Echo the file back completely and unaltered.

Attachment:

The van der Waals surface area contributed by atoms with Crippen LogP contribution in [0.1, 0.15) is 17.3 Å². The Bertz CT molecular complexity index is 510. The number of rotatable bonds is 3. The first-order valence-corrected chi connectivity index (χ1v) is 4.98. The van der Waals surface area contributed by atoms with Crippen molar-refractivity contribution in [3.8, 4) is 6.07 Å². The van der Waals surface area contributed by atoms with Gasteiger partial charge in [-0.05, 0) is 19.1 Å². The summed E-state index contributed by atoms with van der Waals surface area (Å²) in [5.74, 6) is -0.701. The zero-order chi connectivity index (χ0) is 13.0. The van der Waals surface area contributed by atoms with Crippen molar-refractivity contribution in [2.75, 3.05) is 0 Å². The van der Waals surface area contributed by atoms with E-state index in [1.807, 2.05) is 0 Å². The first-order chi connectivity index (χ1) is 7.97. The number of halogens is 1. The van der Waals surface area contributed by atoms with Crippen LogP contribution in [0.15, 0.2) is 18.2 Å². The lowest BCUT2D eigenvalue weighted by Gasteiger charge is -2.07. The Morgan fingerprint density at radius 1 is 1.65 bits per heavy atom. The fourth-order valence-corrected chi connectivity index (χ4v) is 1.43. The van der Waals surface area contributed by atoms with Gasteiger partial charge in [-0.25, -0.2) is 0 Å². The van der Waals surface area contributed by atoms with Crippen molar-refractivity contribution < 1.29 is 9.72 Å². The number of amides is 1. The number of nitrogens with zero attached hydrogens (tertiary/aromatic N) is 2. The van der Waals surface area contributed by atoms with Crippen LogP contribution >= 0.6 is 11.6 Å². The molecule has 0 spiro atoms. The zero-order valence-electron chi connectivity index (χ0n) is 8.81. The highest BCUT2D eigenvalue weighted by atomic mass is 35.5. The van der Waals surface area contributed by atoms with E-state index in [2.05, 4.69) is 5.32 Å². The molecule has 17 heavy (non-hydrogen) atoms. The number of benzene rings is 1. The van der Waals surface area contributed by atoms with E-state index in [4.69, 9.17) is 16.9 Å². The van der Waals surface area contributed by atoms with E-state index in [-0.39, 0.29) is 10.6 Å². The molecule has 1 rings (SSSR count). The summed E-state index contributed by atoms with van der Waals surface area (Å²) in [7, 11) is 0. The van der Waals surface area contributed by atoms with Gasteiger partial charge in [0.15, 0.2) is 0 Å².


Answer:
The van der Waals surface area contributed by atoms with Crippen LogP contribution in [0.1, 0.15) is 17.3 Å². The Bertz CT molecular complexity index is 510. The number of rotatable bonds is 3. The first-order valence-corrected chi connectivity index (χ1v) is 4.98. The van der Waals surface area contributed by atoms with Crippen molar-refractivity contribution in [3.8, 4) is 6.07 Å². The van der Waals surface area contributed by atoms with Gasteiger partial charge in [-0.05, 0) is 19.1 Å². The summed E-state index contributed by atoms with van der Waals surface area (Å²) in [5.74, 6) is -0.701. The zero-order chi connectivity index (χ0) is 13.0. The van der Waals surface area contributed by atoms with Crippen molar-refractivity contribution in [2.75, 3.05) is 0 Å². The van der Waals surface area contributed by atoms with E-state index in [1.807, 2.05) is 0 Å². The first-order chi connectivity index (χ1) is 7.97. The number of halogens is 1. The van der Waals surface area contributed by atoms with Crippen LogP contribution in [0.15, 0.2) is 18.2 Å². The lowest BCUT2D eigenvalue weighted by Gasteiger charge is -2.07. The Morgan fingerprint density at radius 1 is 1.65 bits per heavy atom. The fourth-order valence-corrected chi connectivity index (χ4v) is 1.43. The van der Waals surface area contributed by atoms with Gasteiger partial charge in [-0.25, -0.2) is 0 Å². The van der Waals surface area contributed by atoms with Crippen molar-refractivity contribution < 1.29 is 9.72 Å². The number of amides is 1. The number of nitrogens with zero attached hydrogens (tertiary/aromatic N) is 2. The van der Waals surface area contributed by atoms with Crippen LogP contribution >= 0.6 is 11.6 Å². The molecule has 0 spiro atoms. The zero-order valence-electron chi connectivity index (χ0n) is 8.81. The highest BCUT2D eigenvalue weighted by atomic mass is 35.5. The van der Waals surface area contributed by atoms with E-state index in [2.05, 4.69) is 5.32 Å². The molecule has 17 heavy (non-hydrogen) atoms. The number of benzene rings is 1. The van der Waals surface area contributed by atoms with E-state index in [4.69, 9.17) is 16.9 Å². The van der Waals surface area contributed by atoms with E-state index in [-0.39, 0.29) is 10.6 Å². The molecule has 1 rings (SSSR count). The summed E-state index contributed by atoms with van der Waals surface area (Å²) in [7, 11) is 0. The van der Waals surface area contributed by atoms with Gasteiger partial charge in [0.15, 0.2) is 0 Å².